Liquefaction mitigation is used to prevent the phenomenon in which loose, saturated, cohesionless soils lose their strength because of ground motion from earthquakes.

Common Uses

  • Avoid bearing capacity failure from liquefaction
  • Control seismic settlement
  • Stop lateral spreading and reduction in deep foundation support

Seismic forces can stimulate layers of saturated granular soil, contracting the soils’ loose structure which reduces the soils’ strength and produces additional pore water pressure. This phenomenon causes the soil to act as a viscous liquid.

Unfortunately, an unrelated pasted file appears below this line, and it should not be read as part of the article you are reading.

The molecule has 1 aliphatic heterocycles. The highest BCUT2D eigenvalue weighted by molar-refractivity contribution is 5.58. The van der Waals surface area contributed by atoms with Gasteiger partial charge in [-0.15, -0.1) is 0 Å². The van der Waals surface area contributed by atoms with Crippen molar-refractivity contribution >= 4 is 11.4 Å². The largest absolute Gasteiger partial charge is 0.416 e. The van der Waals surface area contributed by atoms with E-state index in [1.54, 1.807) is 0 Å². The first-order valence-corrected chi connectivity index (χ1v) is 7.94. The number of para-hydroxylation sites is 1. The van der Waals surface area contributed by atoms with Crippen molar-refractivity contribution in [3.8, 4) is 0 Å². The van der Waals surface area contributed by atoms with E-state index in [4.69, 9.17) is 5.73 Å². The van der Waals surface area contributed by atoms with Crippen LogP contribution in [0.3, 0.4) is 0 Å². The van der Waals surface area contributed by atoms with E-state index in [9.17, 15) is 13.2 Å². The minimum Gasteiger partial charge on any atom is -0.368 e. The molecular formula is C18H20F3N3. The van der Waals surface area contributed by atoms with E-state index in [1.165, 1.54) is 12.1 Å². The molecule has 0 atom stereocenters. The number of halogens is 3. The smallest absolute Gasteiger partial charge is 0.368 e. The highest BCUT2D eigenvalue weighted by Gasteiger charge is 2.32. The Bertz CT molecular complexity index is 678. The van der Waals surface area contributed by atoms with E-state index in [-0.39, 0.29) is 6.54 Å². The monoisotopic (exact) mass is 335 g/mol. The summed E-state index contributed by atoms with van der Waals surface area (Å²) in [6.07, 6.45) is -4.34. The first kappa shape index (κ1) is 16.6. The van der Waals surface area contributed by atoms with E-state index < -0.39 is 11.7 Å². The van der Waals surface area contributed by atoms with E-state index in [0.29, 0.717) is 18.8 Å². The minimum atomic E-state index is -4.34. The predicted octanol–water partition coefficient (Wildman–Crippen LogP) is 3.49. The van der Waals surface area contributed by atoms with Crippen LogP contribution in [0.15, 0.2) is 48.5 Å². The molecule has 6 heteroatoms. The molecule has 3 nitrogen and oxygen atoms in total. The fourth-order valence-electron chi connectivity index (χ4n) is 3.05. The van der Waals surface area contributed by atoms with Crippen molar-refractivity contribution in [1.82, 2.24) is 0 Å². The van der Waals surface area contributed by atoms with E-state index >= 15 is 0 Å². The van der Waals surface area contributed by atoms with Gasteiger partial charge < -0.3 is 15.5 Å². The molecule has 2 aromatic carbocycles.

Liquefaction can affect shallow foundations by reducing foundation support through the loss of bearing capacity and causing excessive settlement, lateral spreading, and flow failures. Deep foundations are affected by the reduction in lateral capacity and added stress on the piles from lateral spreading or flow failures.

When a building is planned on the presence of liquefiable soils, it does not mean the project needs to be abandoned or deep foundations must be used. Our geotechnical techniques can provide in situ remediation for loose, cohesionless soils. Specifically, earthquake drains provide a drainage path for pore pressure in soils before it reaches critical levels.